The balls are much smaller than those used at cricket, and much harder; they are made of horse leather, and stuffed with feathers in a peculiar manner, and then boiled.
The ground may be circular, triangular, or semicircular. The number of holes are not limited; that tie pends always on what the length of the ground will admit. The common distance between one hole and another is about a quaMer of a mile, which begins and terminates every game : and he who gets his ball in by the fewest number of strokes is the victor.
Two, four, six, eight, or any number’ may play together; but what is called the good game never exceeds four; that number being allowed to a fiord best diversion, and not so liable to confusion as six, eight, ten, or twelve might be.
The more rising or uneven the ground is, it requires the greater nicety or skill in the players; on that account the preference is always given to it by proficients.
When playing with the wind, light balls are used : and heavy ones against it.
At the beginning of each game the ball is allowed to be elevated to whatever height the player chooses, for the convenience of striking; but not afterward.
This is done by means of sand or clay, called a teeing.
The balls which are player! off at the beginning ol the game cannot he changed until the next hole is won, even if they should happen to hurst.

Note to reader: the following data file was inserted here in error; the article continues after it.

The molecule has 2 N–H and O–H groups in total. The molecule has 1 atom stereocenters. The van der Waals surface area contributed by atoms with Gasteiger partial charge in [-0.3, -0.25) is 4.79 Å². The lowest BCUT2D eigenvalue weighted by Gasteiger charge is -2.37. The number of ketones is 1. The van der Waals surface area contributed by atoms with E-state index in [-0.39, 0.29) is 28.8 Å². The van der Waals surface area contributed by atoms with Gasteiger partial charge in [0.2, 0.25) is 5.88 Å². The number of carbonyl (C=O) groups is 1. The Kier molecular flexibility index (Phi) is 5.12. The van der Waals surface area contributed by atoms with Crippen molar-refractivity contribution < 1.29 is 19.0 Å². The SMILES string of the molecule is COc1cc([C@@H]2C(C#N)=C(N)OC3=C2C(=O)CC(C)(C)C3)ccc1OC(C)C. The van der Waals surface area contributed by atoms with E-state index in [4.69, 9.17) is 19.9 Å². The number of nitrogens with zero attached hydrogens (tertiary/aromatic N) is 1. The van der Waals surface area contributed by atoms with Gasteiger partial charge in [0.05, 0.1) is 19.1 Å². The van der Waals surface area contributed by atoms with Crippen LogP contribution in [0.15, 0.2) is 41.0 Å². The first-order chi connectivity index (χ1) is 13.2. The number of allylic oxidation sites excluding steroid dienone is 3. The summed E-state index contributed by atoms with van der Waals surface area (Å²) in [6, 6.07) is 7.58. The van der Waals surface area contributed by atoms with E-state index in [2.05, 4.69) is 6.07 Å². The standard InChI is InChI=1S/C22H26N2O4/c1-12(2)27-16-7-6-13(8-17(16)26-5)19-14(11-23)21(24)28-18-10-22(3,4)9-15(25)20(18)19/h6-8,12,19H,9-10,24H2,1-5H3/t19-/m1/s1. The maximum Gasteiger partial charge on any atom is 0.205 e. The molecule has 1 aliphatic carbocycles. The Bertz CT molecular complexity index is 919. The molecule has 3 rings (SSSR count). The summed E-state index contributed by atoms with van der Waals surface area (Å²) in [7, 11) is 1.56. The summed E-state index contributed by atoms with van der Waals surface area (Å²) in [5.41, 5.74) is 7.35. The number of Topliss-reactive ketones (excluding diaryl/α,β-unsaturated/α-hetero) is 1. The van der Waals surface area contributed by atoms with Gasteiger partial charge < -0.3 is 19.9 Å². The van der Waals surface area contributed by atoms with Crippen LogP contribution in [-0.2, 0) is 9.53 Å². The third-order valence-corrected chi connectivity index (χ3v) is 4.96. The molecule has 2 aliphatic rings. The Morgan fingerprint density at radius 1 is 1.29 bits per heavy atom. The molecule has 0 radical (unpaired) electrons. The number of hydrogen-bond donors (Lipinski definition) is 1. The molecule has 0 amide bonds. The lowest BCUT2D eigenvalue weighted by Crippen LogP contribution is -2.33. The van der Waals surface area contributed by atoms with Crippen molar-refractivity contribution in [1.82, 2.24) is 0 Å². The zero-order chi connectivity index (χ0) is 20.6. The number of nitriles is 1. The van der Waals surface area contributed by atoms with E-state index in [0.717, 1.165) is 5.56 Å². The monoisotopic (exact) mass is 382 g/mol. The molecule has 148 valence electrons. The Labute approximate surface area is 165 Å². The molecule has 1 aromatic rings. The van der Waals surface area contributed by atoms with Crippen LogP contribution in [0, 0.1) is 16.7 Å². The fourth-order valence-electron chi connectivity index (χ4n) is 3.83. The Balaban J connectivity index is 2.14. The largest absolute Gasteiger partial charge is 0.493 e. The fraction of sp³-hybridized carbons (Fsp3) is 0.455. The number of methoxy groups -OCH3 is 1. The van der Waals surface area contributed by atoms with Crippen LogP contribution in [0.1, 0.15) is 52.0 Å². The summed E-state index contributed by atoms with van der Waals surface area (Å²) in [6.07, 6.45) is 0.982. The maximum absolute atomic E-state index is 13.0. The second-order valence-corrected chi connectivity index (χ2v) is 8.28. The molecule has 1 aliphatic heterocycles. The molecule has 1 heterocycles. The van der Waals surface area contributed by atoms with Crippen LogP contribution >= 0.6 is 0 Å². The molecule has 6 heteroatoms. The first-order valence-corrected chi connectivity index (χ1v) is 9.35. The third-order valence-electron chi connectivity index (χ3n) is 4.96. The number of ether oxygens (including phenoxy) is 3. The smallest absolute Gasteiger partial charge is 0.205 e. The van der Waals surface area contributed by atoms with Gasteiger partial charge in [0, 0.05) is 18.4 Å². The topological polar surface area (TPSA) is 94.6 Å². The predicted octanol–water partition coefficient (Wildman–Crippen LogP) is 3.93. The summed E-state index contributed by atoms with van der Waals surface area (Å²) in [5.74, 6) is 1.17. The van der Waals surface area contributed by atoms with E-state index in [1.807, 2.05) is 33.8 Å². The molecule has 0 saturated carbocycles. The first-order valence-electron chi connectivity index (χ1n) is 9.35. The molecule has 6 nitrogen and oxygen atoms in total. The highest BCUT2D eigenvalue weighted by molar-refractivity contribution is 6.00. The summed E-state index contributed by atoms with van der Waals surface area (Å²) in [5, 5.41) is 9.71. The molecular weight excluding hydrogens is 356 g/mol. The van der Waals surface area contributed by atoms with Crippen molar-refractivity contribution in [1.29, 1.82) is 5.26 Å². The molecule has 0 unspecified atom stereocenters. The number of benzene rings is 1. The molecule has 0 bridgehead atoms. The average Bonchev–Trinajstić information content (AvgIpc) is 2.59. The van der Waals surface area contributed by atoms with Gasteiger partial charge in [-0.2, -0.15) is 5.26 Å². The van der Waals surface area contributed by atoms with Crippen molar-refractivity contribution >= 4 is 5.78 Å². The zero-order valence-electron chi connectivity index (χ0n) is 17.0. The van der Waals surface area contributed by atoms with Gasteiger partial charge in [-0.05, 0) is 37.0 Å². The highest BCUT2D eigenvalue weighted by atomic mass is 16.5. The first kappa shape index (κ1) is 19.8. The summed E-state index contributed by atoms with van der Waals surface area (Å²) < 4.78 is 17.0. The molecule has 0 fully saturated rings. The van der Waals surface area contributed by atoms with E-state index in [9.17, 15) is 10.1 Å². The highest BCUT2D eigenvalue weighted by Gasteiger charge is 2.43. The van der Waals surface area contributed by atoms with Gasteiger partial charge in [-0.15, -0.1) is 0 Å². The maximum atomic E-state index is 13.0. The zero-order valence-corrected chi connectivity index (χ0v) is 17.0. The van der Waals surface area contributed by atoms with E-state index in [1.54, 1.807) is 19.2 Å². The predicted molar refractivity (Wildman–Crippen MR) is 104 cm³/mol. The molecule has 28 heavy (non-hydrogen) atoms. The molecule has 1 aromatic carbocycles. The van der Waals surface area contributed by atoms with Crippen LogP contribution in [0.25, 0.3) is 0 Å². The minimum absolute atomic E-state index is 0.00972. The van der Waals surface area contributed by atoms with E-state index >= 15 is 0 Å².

When it happens that a ball is lost, that hole is lott to the party.
If a hall should be stopped accidentally the player a allowed his stroke again.
Suppose four are to play the game, A and B against C and D; each party having a ball, they proceed thus:
A strikes off first, C next: and perhaps does not drive his ball above half the distance A did. on which account D, his partner, next strikes it, which is called one more, to get it as forward as that of their adversaries, or as much beyond it as possible; if this is done, then B strikes A’s ball, which is called playing the like , or equal of their opponents But if C and D, by their ball being in an awkward situation, should be unable, by playing one more , to get it as far as A’s, they are to play in turn, two, three, or as many more until that is accomplished, before B strikes his partner’s ball; which he calls one to two , or one to three , or as many strokes as they required to get to the same distance as A did by his once playing. The ball is struck alternately, if the parties are equal, or nearly so.